Sunday, January 13, 2008

Dan Brown, Cassie Edwards, and the Scarlet “P”

There’s a big brouhaha brewing in the worlds of romance and publishing. The bloggers at a site called Smart Bitches Who Love Trashy Books have discovered that Cassie Edwards, a popular author of historical romances, makes it a habit of dumping tidbits of research into her novels without bothering to substantially alter the wording. In other words, she’s guilty of plagiarism. Well, sort of.

While her unattributed borrowings might have earned her an “F” on a history paper back in school, it’s also true that no one could sue her for plagiarism and win. Which is why Penguin, her publisher, is saying that what she did is NOT plagiarism, but falls under the category of “fair-usage.”

This response by Penguin enraged the Smart Bitches to the point that they called for a boycott of all Penguin books. A bit of calm reflection, however, was enough to make the Bitches come to their senses and realize that while a publisher as huge as Penguin could easily weather such a boycott, Penguin’s poor, innocent authors might well see their careers ruined by such an action. (As one of the House of Penguins’ poor, innocent authors, I’m naturally glad the Bitches realized they weren’t being so “smart” after all.)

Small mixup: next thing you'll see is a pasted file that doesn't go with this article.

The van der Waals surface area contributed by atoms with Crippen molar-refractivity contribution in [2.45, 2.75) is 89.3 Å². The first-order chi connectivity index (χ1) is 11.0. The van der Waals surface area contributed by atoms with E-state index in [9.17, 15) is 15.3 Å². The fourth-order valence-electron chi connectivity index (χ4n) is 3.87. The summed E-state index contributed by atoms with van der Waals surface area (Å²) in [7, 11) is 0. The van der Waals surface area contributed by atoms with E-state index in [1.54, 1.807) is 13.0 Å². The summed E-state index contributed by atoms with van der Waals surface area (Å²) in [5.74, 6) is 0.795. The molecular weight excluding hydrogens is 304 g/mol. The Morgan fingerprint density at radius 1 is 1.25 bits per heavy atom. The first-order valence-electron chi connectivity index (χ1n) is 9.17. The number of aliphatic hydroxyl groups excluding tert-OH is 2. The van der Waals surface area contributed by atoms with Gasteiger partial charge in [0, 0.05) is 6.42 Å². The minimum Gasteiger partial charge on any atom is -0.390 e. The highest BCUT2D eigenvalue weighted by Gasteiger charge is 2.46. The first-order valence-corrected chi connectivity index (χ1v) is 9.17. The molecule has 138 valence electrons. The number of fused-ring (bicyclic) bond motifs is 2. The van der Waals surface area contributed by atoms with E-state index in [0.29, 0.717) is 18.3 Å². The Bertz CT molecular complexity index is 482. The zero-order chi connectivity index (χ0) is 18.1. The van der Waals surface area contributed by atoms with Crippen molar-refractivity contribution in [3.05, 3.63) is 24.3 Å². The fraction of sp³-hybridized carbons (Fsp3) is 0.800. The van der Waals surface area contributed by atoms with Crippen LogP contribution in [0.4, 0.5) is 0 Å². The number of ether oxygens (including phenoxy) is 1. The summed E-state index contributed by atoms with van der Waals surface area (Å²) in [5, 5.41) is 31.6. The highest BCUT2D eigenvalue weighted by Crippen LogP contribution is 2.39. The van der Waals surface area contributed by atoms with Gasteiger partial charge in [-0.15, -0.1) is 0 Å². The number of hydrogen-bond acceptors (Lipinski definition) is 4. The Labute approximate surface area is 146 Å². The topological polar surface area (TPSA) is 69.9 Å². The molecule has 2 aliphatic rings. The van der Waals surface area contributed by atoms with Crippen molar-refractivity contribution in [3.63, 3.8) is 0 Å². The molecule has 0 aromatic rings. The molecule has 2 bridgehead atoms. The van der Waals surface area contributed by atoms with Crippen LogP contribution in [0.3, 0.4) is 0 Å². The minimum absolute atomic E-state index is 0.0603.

Now, I can get pretty irate about plagiarism. I used to be a college professor, after all. And yet I find myself not so much irate as disturbed. Why? Because of Dan Brown.

My first thought when I read the Bitches’ examples—typically a sentence here, two sentences there—was, “Well, at least she bothered to do some research!” I’ve read far too many historical romances, and historical mysteries, and even thrillers, whose authors were too lazy to do even that. Then I heard Edwards has written over a hundred romances in 25 years. I mean, really! Do the math. This lady is frantically churning those suckers out. I’m not saying that excuses her, because it doesn't. Her "borrowing" is far more extensive and systematic than I at first realized. But what precisely do her readers and publishers expect? Leaving time for revisions, copyedits, and galleys, she’s writing her books in less than three months each. As the ever-wise Steve Malley pointed out, what we’re dealing with here is sloppy writing.

Which brings me to Dan Brown, also accused of plagiarism. By multiple people.